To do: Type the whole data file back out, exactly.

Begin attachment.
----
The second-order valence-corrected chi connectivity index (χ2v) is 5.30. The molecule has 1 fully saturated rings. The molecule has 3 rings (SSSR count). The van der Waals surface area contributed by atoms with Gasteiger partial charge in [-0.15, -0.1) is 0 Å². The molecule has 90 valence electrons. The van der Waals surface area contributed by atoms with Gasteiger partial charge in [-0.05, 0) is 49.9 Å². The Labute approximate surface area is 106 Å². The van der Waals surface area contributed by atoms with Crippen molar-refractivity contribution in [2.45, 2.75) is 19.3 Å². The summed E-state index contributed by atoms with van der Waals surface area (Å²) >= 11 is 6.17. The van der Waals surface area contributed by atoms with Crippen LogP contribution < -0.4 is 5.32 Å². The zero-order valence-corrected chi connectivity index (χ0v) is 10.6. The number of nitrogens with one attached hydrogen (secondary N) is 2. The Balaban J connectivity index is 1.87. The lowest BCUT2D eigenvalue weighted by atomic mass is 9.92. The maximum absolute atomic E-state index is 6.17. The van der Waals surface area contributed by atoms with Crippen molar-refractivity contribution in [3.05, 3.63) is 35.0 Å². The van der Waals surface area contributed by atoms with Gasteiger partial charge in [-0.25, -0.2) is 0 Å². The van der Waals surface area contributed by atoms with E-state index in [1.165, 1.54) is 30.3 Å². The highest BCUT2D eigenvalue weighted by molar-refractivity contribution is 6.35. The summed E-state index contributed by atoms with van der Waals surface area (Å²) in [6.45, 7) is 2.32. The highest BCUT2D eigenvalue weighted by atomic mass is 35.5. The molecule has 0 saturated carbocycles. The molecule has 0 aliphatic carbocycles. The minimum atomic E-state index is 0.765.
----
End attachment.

The second-order valence-corrected chi connectivity index (χ2v) is 5.30. The molecule has 1 fully saturated rings. The molecule has 3 rings (SSSR count). The van der Waals surface area contributed by atoms with Gasteiger partial charge in [-0.15, -0.1) is 0 Å². The molecule has 90 valence electrons. The van der Waals surface area contributed by atoms with Gasteiger partial charge in [-0.05, 0) is 49.9 Å². The Labute approximate surface area is 106 Å². The van der Waals surface area contributed by atoms with Crippen molar-refractivity contribution in [2.45, 2.75) is 19.3 Å². The summed E-state index contributed by atoms with van der Waals surface area (Å²) >= 11 is 6.17. The van der Waals surface area contributed by atoms with Crippen LogP contribution < -0.4 is 5.32 Å². The zero-order valence-corrected chi connectivity index (χ0v) is 10.6. The number of nitrogens with one attached hydrogen (secondary N) is 2. The Balaban J connectivity index is 1.87. The lowest BCUT2D eigenvalue weighted by atomic mass is 9.92. The maximum absolute atomic E-state index is 6.17. The van der Waals surface area contributed by atoms with Crippen molar-refractivity contribution in [3.05, 3.63) is 35.0 Å². The van der Waals surface area contributed by atoms with Gasteiger partial charge in [-0.25, -0.2) is 0 Å². The van der Waals surface area contributed by atoms with E-state index in [1.165, 1.54) is 30.3 Å². The highest BCUT2D eigenvalue weighted by molar-refractivity contribution is 6.35. The summed E-state index contributed by atoms with van der Waals surface area (Å²) in [6.45, 7) is 2.32. The highest BCUT2D eigenvalue weighted by atomic mass is 35.5. The molecule has 0 saturated carbocycles. The molecule has 0 aliphatic carbocycles. The minimum atomic E-state index is 0.765.